Film director Nicolas Roeg (1928-2018)
There’s a generation out there that probably don’t know who Nicolas Roeg is. Yet, to some of us, this beautiful bastard is as important as Stravinsky, Picasso or Joyce.
Among the many movies he made, some are good, some are stone-cold classics, and some are one-of-a-kind masterpieces.
There are few things more tiresome than some fool making the death of an icon somehow be about them but…a financier of one of my little films, (there are only two, for Christ’s sake), knew Roeg and passed that film onto him.
The financier had no idea if Roeg would even watch it. But Roeg did. Three times, he said. And Roeg imparted a scene-by-scene breakdown detailing the most profoundly personal reactions and insights.
I nervously asked the financier if Roeg might be willing to give a short, single-line quote for the poster. The financier had no idea how Roeg would respond. No idea if he had stepped over the line. No idea if I had gotten him into a world of shit.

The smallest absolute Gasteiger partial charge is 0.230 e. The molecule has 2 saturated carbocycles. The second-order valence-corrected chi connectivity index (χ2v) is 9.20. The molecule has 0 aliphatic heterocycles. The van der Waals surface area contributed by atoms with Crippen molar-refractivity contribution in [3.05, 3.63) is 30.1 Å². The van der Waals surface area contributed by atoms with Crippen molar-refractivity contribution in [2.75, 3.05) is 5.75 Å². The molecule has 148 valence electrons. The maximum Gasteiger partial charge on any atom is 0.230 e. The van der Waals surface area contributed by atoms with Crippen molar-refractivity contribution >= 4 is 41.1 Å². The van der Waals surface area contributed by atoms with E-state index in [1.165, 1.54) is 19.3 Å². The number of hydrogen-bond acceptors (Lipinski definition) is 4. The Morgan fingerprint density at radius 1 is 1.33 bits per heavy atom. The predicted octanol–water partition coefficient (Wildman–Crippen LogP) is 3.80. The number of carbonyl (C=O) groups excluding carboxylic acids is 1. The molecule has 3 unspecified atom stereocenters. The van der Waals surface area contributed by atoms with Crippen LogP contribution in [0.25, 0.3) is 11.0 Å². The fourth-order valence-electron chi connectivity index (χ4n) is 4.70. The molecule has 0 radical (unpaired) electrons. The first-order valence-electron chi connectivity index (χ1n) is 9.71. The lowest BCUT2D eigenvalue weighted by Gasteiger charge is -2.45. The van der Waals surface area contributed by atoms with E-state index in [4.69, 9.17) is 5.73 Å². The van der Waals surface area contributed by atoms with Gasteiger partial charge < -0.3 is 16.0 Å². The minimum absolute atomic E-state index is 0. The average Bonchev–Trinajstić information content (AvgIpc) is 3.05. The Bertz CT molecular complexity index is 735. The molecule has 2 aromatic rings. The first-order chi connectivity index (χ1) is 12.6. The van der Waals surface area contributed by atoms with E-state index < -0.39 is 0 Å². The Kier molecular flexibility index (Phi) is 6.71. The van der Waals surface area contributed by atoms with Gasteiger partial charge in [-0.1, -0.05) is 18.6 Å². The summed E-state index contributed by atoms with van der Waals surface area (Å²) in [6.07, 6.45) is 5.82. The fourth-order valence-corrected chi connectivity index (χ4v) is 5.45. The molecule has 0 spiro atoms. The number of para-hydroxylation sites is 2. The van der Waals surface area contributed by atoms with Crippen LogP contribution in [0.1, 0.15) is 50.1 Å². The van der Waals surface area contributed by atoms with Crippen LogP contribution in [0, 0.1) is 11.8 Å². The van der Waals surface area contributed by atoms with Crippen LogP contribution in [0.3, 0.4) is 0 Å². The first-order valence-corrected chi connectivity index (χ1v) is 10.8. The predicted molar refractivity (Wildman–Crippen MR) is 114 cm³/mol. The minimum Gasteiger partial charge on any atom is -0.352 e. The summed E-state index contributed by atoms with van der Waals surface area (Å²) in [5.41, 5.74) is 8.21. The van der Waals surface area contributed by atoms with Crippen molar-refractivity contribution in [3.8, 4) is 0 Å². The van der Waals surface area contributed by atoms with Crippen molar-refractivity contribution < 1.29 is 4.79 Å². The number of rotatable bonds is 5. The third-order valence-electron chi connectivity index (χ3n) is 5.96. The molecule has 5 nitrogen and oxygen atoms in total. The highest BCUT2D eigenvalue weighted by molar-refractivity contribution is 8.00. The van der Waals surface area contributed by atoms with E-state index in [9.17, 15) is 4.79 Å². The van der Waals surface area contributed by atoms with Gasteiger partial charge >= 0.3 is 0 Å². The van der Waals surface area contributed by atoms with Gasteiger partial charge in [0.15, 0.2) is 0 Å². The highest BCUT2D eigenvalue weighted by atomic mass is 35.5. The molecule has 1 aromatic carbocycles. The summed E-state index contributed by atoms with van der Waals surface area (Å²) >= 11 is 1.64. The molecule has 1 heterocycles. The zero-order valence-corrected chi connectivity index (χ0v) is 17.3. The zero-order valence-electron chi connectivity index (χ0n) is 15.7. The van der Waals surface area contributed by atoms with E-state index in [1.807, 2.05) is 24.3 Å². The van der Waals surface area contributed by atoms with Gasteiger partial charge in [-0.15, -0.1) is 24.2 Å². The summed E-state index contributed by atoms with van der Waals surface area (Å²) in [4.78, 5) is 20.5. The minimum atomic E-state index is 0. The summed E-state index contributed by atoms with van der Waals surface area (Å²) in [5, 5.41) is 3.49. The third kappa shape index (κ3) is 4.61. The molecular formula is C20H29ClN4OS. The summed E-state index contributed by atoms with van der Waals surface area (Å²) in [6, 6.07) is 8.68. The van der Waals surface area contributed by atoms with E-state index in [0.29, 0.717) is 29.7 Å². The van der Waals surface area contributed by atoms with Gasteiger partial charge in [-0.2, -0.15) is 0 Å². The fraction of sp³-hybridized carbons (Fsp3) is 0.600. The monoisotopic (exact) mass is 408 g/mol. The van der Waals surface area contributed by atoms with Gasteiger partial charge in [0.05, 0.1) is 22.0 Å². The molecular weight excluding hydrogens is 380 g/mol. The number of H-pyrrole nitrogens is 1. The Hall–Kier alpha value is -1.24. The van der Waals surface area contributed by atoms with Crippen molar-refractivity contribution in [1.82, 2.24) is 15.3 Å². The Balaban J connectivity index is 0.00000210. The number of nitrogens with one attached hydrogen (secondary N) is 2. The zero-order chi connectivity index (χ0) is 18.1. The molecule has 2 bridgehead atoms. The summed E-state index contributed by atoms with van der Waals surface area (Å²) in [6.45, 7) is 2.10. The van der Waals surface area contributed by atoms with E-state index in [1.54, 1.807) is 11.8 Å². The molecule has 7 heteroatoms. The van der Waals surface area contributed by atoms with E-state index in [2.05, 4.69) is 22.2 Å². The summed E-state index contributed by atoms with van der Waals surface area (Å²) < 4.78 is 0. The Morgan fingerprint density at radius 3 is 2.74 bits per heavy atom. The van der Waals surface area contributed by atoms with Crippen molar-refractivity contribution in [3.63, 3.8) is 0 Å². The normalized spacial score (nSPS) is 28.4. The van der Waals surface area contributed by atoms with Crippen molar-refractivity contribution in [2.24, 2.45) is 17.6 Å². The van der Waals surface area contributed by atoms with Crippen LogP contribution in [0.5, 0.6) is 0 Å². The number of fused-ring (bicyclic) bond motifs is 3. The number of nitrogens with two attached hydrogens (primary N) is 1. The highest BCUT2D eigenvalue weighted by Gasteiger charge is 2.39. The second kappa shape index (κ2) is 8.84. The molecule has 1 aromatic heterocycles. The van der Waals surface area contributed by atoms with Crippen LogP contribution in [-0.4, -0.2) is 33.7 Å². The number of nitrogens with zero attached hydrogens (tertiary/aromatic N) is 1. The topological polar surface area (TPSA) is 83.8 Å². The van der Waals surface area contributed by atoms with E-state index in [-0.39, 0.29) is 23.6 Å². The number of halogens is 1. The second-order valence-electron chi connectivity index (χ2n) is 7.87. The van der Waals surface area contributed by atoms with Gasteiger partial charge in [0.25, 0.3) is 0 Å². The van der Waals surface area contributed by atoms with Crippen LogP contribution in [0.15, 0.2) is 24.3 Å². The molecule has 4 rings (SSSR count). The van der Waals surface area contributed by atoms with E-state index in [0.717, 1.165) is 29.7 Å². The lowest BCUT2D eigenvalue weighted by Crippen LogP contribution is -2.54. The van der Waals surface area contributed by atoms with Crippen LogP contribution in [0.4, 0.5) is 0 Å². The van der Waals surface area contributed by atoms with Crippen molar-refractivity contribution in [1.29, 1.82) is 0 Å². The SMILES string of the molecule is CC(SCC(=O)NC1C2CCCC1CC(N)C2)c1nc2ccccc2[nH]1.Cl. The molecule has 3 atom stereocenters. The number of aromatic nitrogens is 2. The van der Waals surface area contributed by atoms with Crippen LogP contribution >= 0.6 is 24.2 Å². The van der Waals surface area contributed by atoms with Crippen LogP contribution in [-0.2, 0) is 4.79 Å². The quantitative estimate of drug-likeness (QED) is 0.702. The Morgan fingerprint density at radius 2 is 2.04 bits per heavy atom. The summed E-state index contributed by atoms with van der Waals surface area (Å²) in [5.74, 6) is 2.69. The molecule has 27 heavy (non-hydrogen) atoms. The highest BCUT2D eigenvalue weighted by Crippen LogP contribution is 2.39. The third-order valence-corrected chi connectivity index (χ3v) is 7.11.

Roeg responded immediately and this is the single line he sent: “A stunning and shattering piece of work with a profound sense of truth.”
It was like a student monk doubting his faith receiving a telegram from God. Or a piece of music from Stravinsky. Or a sketch from Picasso. Or the address of the best whorehouse in the Monto from Joyce.
We used to repeatedly watch his films. When nothing else compares, you often find yourself returning to your first love. It’s why we listen to an album for decades. Or study a painting for centuries. Or build a culture around a reinventor of language. Just like Stravinsky, Picasso and Joyce, every time you return to a Nicolas Roeg film, some new and astonishing human truth is revealed to you. Or about you.
There’s no point in listing his movies. The people who know Roeg already know his legacy. As for the people who don’t know him, I envy you. You are virgins in one of the greatest orgies in cinema.
His last breakout movie was ‘Witches (1990) Some producer had the insane idea of offering Roeg a movie based on Roald Dahl’s book written for kids. That’s like offering a hotel management position to Norman Bates. It became one of the scariest kids movies ever made and one of the most brilliant.
There was nothing Roeg couldn’t do. Except be ordinary.
Terry McMahon is a filmmaker and can be found on Twitter @terrymcmahon69
Previously: Terry McMahon on Broadsheet